Abe Frajndlich, Burroughs' Hat and Cane, 1984
Abe Frajndlich, William Burroughs’ Hat and Cane, 1984 (© Abe Frajndlich 1984/2013)

“Have you ever dreamed with open eyes, sir? Where does the light come from?”

BURROUGHS: “the light comes from the brain itself, consciousness being an electromagnetic phenomenon… this has happened to me many times.”

WEISS: “You refer to Don Juan in your work occasionally and I’m assuming you’re talking about Carlos Castaneda… ”

BURROUGHS: “Oh, of course. Yes, I’ve read them all. Well worth reading. As to whether Don Juan actually exists or not seems to me an academic question. You take the book as it is. For example, this book In His Image, about cloning. Whether the cloning actually took place or not is not really a vital point. The point is that cloning is well within the reach of modern technology. The interest has been there, the technical data presented. Also, the outcry from the scientists, who are really, by and large, extremely bigoted, extremely naïve when it comes to metaphysics — very imprecise minds.”

WEISS: “In The Place of Dead Roads, when the Wild Fruits committed suicide, they had already been cloned… ”


WEISS: “Do you think there is a transferral of the soul in an operation such as cloning?”

BURROUGHS: “That would seem extremely likely. You see, what animates the body is an electromagnetic field, probably a number of electromagnetic fields, and those can be transferred, given sufficient knowledge, from one place to another, from one body to another. And the more similar the body was, the easier the transfer would be. It would be like (you’ve got science fiction) a crude concept would be transfer of the whole brain from one body to another. We know, more or less, where the ego center is. It’s probably in the mid-brain. So that would be transferred. It’s a very crude modus operandi, because it isn’t just the brain, it’s the whole body involved. If you just transferred the brain, it’s hard to say what sort of position the transferred ego would find itself vis-à-vis its new quarters.”

WEISS: “Is that the Right Center that you mention in The Place of Dead Roads?”

BURROUGHS: “Probably. It’s a possibility.”

WEISS: “So, are the voice and genital replications that you mention in the cloning process that occurs in the novel a way of ensuring that the soul’s transfer will be easier?”

BURROUGHS: “Well, yes, as I said, the closer you can come to replicating the previous receptacle, the more likelihood you will succeed.”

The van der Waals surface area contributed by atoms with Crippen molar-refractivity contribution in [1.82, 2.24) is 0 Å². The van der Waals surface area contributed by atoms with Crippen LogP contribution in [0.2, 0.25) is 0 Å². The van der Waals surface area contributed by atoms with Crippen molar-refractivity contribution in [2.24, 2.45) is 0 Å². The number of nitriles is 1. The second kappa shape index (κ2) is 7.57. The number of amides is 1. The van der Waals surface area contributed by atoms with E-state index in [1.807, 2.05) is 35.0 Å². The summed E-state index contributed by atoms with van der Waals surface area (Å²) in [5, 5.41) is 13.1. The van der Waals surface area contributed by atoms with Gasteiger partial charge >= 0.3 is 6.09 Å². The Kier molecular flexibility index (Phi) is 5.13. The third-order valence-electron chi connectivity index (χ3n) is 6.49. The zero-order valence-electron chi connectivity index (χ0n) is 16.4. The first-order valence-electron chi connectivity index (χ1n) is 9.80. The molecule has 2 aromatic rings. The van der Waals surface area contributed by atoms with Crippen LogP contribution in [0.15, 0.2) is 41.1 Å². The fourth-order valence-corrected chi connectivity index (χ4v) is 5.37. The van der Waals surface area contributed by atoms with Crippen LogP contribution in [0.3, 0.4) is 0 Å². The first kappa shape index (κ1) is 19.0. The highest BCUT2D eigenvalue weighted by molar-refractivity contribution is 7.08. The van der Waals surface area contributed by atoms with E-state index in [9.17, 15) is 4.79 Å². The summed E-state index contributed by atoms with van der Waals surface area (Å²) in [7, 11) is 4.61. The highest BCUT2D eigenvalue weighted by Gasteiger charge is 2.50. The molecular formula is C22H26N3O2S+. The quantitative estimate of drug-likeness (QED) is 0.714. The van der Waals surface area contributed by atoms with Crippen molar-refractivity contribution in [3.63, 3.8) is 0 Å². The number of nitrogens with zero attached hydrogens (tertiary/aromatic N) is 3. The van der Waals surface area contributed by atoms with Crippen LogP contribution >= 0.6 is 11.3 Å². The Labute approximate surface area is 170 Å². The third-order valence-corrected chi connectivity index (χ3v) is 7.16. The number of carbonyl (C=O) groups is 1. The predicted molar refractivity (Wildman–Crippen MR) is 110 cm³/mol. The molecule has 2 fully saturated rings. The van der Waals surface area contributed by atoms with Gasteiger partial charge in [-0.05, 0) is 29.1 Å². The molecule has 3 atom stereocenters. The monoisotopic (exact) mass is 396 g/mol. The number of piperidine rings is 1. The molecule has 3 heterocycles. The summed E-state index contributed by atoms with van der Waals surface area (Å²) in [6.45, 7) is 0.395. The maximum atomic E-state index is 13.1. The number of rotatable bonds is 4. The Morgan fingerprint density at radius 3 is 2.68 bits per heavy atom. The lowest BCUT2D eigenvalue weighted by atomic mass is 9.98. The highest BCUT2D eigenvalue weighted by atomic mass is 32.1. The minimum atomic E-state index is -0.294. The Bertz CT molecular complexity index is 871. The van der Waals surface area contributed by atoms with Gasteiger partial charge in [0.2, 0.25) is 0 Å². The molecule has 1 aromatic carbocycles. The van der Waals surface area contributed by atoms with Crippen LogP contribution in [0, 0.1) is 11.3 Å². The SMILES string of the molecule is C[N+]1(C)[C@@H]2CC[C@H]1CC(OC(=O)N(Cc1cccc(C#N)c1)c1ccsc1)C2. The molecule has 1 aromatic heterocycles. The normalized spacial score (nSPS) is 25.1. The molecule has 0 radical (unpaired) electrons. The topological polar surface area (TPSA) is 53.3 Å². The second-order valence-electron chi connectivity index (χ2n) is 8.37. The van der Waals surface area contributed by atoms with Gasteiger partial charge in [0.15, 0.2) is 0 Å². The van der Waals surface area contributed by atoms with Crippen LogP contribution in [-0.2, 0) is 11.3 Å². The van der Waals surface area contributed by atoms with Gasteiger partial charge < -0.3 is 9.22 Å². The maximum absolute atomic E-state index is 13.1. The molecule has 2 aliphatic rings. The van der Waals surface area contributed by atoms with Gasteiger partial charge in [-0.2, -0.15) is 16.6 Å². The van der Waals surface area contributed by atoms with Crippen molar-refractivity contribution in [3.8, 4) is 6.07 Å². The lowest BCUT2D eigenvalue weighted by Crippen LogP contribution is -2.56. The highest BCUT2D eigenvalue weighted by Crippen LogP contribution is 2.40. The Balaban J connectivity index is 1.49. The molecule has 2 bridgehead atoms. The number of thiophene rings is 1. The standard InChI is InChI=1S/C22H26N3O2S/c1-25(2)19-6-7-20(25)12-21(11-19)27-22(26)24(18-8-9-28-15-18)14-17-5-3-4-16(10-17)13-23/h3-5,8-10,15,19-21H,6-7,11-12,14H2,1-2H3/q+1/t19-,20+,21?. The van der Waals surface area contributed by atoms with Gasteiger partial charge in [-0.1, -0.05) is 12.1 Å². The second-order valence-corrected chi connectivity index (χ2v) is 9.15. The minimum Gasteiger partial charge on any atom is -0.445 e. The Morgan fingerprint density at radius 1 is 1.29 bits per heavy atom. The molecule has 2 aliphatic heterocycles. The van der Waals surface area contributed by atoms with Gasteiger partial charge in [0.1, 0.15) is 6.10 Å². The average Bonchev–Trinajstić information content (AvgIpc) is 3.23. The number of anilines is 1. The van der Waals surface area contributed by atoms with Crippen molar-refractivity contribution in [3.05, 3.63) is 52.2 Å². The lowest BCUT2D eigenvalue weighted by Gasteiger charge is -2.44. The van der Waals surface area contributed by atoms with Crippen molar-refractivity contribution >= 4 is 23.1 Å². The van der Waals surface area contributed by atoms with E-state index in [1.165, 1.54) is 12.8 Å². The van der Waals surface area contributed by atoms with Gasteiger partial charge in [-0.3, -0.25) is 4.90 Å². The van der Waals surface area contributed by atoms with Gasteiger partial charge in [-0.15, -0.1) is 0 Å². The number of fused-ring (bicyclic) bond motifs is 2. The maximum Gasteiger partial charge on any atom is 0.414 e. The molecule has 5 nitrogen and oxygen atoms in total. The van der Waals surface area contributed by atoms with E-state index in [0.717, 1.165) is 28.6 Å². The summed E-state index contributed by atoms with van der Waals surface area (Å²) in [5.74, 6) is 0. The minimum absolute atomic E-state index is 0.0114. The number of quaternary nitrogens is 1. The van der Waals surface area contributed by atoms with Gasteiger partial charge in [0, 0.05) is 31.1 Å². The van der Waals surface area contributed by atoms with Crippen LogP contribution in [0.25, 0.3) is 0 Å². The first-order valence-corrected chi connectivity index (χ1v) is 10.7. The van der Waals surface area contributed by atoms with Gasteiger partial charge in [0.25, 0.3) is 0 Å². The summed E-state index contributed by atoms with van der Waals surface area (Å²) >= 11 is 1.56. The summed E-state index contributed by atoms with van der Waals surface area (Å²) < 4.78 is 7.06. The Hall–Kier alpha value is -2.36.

WEISS: “Well I’m certainly as interested in ways to transcend this ‘precarious aqualung existence’ as you are.”


Kim has never doubted the possibility of an afterlife or the existence of gods. In fact he intends to become a god, to shoot his way to immortality, to invent his way, to write his way. 

— from The Place of Dead Roads 

WEISS: “Forgive my ignorance, but can I ask you what these pins on your lapel represent?”

BURROUGHS: “Yes, this is the American Academy of Arts and Letters. This is the Commander of the Order of Arts and Letters from the French government. And incidentally, you will be put in jail if you wear that [pointing to the French honor] without being entitled to it. But I can wear this [pointing to the American honor and chuckling] with no fear. The French take this rather seriously. Practically anybody can get into the American Academy of Arts and Letters. Very loose.”

Written by William Weiss. © 1984. Interview took place in Cleveland on April 12, 1984. First published by the Cleveland Edition and posted by RealityStudio on 25 February 2013. Photographs taken on the occasion of the interview by Abe Frajndlich, © 1984/2013.

3 thoughts on “1984 Interview with William S. Burroughs

  1. This interview captures much more than the essence of The Place of Dead Roads;it brigs forth the very essence of William Burroughs himself. There are no “softball” questions being asked in this interview nor are there any superficial responses on the part of Burroughs. This was just an informative and exciting listening session for me,but I think that anyone would have the same reaction. Congratulations on allowing us to hear Burroughs once again! Martin Wasserman